Blight has reached crisis proportion in many cities across the country. But communities are fighting back, recognizing the severe impacts that blighted and abandoned properties can cause.
Misc. Planning Tools
A variety of other tools than can help planners & planning commissioners in their work.
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To achieve a minimum level of “literacy” about the economics of development requires at least a navigational knowledge of the basic tool of real estate feasibility analysis — the pro-forma.
A scientifically conducted survey of residents brings in the voice of the public to bear on planning issues like no forum, newspaper straw poll, or focused discussion.
A look at how Portland has gone beyond “Walk Score” in using a detailed rating system to evaluate neighborhood “walkability” — and why one older neighborhood fares quite well.
Residents in established neighborhoods will often be very concerned about zoning proposals to allow new commercial uses close to their neighborhood. The question planners and planning commissioners must be able to answer is how the creation of a commercial district near a neighborhood will be a positive change.
Preservation planner Amy Facca provides an overview of the different kinds of plans used to strengthen local historic preservation efforts.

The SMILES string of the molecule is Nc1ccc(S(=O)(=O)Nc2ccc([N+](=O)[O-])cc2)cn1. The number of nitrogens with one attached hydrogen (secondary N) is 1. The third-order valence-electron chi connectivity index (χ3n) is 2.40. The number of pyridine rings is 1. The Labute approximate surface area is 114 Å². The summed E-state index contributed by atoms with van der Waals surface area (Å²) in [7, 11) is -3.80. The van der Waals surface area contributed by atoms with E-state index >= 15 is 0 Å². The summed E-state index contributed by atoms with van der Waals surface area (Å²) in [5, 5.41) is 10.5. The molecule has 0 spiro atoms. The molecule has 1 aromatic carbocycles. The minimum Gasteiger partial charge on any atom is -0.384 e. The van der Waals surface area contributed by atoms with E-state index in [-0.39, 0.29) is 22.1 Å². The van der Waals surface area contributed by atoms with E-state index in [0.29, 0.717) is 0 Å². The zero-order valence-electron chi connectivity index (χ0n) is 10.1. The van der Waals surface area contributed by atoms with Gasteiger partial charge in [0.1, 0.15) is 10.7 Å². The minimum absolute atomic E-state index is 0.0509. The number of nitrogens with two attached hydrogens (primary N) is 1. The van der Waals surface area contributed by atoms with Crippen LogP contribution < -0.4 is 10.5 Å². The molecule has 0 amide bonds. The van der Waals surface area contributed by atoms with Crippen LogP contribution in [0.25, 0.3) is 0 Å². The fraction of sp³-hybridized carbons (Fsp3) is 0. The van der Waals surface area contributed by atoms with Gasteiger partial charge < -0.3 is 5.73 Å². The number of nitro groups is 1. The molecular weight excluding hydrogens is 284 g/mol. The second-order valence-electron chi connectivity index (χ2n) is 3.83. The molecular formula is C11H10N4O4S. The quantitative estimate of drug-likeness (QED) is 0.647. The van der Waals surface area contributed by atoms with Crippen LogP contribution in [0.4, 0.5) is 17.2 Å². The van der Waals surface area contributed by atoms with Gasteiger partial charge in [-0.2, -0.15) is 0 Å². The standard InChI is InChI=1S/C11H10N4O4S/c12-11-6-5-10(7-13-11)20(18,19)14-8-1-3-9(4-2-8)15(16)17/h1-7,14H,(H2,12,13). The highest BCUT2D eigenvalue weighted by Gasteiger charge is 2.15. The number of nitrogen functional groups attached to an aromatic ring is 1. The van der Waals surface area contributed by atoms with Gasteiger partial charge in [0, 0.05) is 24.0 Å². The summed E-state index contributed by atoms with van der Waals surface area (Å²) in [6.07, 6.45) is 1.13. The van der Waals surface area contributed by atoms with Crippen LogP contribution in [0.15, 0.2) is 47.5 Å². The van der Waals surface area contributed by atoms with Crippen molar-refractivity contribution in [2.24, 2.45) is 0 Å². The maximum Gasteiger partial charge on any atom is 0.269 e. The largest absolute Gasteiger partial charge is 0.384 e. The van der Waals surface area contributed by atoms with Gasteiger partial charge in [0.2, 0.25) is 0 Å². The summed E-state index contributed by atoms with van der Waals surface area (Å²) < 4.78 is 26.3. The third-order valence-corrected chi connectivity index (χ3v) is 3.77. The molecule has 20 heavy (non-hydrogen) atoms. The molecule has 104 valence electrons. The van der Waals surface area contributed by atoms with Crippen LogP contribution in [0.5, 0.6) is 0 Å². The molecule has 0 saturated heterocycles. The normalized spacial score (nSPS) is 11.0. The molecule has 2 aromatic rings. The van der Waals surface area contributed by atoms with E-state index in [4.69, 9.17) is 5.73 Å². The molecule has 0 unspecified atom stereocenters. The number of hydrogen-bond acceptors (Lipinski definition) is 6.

In the fourth installment of their series on low impact development, the Segedys provide an overview of ways communities can start to implement a LID program.
Community planners and economic development professionals are increasingly identifying communities’ signature elements, including location specific historic and related sites, as well as businesses and institutions that are part of the “creative economy.”
A brief overview of tax increment financing: how it works, and some of the pros and cons in using it.
Too often local fiscal and economic development policies fail to mesh with comprehensive plan goals. What can planners do?
Planner and contributing writer Beth Humstone looks at how business improvement districts work and what they’re doing to address today’s downtown challenges.
Transportation planners know how critical it is to assess safety issues. But what can we do if a strategy to improve safety for one group of roadway users, such as drivers, has the unintended effect of decreasing safety for others, such as pedestrians?
The practice of stormwater management is evolving beyond engineered approaches to methods that look at managing stormwater in more natural ways.